Victim Blaming in Financial Fraud
Last updated 9/8/2022 at 4:49pm | View PDF
A new report from the AARP Fraud Watch Network and FINRA Investor Education Foundation says shifting how our society talks about victims of financial fraud could lead to a much-needed change in how our country responds to this growing crime.
“As a society, we tend to use words that blame fraud victims for the crime they experienced,” said Kathy Stokes, AARP director of fraud prevention programs. “Scam victims also blame themselves, and this combination serves to diminish the perception that these are crimes and that victims deserve justice.”
According to Blame and Shame in the Context of Financial Fraud, words such as “swindled” and “bilked” put the focus on the fraud victims, even unintentionally. Rather than saying a victim was “duped” or “fell for it” — as if the victim were to blame — the focus should be on the criminal and the crime. Saying a perpetrator stole a person’s life savings has a much different connotation than saying a person was duped for $250,000.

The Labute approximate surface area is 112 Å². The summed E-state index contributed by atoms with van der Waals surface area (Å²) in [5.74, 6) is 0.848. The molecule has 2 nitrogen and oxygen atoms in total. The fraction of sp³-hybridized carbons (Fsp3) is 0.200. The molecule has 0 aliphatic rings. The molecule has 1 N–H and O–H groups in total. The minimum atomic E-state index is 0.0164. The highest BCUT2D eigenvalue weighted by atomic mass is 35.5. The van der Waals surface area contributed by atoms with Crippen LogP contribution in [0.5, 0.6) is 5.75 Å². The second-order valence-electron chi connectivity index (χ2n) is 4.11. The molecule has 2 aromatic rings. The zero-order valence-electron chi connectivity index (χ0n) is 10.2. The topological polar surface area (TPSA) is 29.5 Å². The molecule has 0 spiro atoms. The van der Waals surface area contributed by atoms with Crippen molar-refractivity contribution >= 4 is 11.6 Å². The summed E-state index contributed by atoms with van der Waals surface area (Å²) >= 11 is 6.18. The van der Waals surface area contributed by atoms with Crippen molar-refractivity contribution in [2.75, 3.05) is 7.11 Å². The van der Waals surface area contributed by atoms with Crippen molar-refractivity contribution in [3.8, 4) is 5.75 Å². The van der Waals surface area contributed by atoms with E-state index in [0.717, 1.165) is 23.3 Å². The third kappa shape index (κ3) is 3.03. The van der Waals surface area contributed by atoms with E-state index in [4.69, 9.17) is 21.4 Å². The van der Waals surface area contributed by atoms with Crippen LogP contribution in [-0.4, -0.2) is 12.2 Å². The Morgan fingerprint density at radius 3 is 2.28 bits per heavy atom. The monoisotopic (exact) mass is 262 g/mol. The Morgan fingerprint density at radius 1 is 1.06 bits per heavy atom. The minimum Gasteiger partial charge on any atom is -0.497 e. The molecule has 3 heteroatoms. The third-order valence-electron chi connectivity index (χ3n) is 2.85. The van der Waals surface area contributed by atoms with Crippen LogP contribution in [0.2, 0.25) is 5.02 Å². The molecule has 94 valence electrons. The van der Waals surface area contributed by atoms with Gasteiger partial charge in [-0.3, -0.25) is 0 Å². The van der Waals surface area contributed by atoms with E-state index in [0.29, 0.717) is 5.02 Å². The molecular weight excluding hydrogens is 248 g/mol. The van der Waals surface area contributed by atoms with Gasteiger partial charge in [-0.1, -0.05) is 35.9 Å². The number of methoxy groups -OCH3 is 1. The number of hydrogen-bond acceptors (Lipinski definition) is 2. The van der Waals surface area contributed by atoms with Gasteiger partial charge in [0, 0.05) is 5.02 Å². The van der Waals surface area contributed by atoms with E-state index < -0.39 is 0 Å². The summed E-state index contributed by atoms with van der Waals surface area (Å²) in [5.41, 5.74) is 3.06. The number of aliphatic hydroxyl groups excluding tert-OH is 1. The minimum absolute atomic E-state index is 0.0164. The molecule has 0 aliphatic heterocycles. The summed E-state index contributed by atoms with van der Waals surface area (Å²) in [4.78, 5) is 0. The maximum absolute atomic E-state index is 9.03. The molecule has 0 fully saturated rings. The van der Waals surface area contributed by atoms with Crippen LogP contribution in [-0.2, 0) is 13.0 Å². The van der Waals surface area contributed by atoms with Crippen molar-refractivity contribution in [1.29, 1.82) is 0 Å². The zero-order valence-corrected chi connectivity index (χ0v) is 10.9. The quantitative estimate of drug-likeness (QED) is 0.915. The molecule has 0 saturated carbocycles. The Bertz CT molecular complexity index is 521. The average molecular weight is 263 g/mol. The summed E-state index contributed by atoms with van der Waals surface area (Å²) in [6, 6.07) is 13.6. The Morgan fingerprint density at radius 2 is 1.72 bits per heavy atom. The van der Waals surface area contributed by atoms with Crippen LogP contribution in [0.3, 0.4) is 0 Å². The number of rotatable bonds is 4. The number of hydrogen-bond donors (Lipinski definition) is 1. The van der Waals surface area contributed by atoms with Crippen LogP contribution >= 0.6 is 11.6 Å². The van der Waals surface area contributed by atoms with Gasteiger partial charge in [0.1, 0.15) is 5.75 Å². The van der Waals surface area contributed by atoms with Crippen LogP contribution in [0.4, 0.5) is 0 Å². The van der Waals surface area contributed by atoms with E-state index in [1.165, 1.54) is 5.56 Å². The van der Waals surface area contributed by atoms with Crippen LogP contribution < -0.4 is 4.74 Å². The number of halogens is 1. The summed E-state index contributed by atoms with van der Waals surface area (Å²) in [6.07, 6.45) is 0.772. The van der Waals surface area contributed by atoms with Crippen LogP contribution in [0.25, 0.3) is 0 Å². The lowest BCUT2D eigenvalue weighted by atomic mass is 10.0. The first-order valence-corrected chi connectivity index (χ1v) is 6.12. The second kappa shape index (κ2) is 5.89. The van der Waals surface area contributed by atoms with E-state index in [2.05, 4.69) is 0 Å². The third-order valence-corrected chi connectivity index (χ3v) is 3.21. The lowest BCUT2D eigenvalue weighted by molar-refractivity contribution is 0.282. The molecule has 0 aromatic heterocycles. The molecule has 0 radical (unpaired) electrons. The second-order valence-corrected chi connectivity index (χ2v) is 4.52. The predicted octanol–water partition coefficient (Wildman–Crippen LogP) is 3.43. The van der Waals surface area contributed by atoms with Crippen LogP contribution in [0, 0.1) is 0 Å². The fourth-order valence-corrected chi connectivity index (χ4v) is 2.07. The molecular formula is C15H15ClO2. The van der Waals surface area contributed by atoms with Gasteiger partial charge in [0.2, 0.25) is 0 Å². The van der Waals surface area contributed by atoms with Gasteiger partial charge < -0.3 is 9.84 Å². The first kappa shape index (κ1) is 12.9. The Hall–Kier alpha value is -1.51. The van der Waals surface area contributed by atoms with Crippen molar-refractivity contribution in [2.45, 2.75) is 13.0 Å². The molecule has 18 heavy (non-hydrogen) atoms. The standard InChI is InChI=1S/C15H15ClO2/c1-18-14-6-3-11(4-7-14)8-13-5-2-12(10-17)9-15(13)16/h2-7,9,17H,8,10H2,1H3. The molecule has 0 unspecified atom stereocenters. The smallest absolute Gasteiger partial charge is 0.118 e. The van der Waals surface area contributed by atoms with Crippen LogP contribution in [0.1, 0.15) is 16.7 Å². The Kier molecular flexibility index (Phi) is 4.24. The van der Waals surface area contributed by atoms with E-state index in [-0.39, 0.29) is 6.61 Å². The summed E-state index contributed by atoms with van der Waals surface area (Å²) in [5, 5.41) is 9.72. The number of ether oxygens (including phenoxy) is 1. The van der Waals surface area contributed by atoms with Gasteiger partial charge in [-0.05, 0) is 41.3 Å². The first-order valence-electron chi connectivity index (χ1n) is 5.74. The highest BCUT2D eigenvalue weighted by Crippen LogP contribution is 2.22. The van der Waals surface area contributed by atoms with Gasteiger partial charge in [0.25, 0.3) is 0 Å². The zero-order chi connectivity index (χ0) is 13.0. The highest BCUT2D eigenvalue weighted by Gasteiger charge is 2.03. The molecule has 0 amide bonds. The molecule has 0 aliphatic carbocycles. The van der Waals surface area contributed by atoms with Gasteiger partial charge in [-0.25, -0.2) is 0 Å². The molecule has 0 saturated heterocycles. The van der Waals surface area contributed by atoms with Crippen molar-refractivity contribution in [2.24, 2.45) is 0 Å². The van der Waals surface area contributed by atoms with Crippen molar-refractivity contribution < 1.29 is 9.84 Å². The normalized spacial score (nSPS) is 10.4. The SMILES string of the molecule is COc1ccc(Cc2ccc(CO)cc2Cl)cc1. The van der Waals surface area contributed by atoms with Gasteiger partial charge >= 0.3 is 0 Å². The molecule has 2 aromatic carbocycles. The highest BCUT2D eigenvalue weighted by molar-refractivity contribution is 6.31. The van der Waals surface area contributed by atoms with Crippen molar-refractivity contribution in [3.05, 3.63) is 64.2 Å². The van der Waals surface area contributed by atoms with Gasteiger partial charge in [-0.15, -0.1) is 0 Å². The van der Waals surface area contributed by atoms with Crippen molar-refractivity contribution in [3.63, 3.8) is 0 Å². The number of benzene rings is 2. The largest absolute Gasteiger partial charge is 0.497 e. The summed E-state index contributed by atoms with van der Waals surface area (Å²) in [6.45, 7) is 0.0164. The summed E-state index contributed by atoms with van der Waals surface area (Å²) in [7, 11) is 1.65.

“Decreasing victim shame can help give victims the confidence to report these crimes, and also help restore their faith in the ability of the system to help them,” said Gerri Walsh, president of the FINRA Investor Education Foundation. “Increased reporting of these crimes would strengthen public awareness and understanding, and may help prioritize supportive action across financial services, legal, criminal justice and government institutions.”
The report also details drivers of victim blaming: the faceless nature of the crime; a lack of standards and accepted lexicon for discussing financial fraud, including in state and federal legal codes; a lack of resources for fraud prevention and victim services organizations; and a lack of coordination among federal and state agencies (including law enforcement and criminal justice components), financial institutions and other stakeholders.
The AARP Fraud Watch Network is a free resource for all that equips consumers with up-to-date knowledge to spot and avoid scams, and connects those targeted by scams with fraud helpline specialists who provide support and guidance on what to do next. The Fraud Watch Network also advocates at the federal, state and local levels to enact policy changes that protect consumers and enforce laws.
To access the AARP Fraud Watch Network, visit http://www.aarp.org/fraud.